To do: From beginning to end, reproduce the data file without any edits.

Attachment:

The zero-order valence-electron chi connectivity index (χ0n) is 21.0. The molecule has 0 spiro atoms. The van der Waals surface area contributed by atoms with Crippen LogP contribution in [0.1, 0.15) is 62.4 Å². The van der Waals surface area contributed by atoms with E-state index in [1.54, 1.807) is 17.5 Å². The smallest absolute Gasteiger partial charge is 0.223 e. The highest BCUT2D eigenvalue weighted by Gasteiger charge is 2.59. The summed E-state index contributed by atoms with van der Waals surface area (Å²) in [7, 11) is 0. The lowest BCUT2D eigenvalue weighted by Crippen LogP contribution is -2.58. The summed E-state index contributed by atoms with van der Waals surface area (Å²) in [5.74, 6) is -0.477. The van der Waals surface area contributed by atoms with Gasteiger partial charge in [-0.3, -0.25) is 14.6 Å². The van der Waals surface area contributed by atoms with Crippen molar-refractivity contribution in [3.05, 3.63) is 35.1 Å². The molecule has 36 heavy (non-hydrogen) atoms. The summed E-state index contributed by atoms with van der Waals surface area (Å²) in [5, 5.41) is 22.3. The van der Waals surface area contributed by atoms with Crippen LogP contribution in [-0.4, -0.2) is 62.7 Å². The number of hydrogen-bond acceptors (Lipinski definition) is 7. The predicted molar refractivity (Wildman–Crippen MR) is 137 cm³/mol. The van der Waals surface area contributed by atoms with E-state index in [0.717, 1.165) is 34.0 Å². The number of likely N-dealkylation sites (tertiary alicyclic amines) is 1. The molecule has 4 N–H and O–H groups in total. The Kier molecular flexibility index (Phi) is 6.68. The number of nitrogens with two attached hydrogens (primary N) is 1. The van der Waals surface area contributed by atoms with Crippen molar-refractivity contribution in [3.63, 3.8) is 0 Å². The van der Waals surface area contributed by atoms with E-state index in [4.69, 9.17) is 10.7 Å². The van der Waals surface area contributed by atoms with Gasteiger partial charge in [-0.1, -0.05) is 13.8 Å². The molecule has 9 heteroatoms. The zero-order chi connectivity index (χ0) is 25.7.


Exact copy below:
The zero-order valence-electron chi connectivity index (χ0n) is 21.0. The molecule has 0 spiro atoms. The van der Waals surface area contributed by atoms with Crippen LogP contribution in [0.1, 0.15) is 62.4 Å². The van der Waals surface area contributed by atoms with E-state index in [1.54, 1.807) is 17.5 Å². The smallest absolute Gasteiger partial charge is 0.223 e. The highest BCUT2D eigenvalue weighted by Gasteiger charge is 2.59. The summed E-state index contributed by atoms with van der Waals surface area (Å²) in [7, 11) is 0. The lowest BCUT2D eigenvalue weighted by Crippen LogP contribution is -2.58. The summed E-state index contributed by atoms with van der Waals surface area (Å²) in [5.74, 6) is -0.477. The van der Waals surface area contributed by atoms with Gasteiger partial charge in [-0.3, -0.25) is 14.6 Å². The van der Waals surface area contributed by atoms with Crippen molar-refractivity contribution in [3.05, 3.63) is 35.1 Å². The molecule has 36 heavy (non-hydrogen) atoms. The summed E-state index contributed by atoms with van der Waals surface area (Å²) in [5, 5.41) is 22.3. The van der Waals surface area contributed by atoms with Crippen LogP contribution in [-0.4, -0.2) is 62.7 Å². The number of hydrogen-bond acceptors (Lipinski definition) is 7. The predicted molar refractivity (Wildman–Crippen MR) is 137 cm³/mol. The van der Waals surface area contributed by atoms with E-state index in [0.717, 1.165) is 34.0 Å². The number of likely N-dealkylation sites (tertiary alicyclic amines) is 1. The molecule has 4 N–H and O–H groups in total. The Kier molecular flexibility index (Phi) is 6.68. The number of nitrogens with two attached hydrogens (primary N) is 1. The van der Waals surface area contributed by atoms with Crippen molar-refractivity contribution in [3.63, 3.8) is 0 Å². The van der Waals surface area contributed by atoms with E-state index in [4.69, 9.17) is 10.7 Å². The van der Waals surface area contributed by atoms with Gasteiger partial charge in [-0.1, -0.05) is 13.8 Å². The molecule has 9 heteroatoms. The zero-order chi connectivity index (χ0) is 25.7.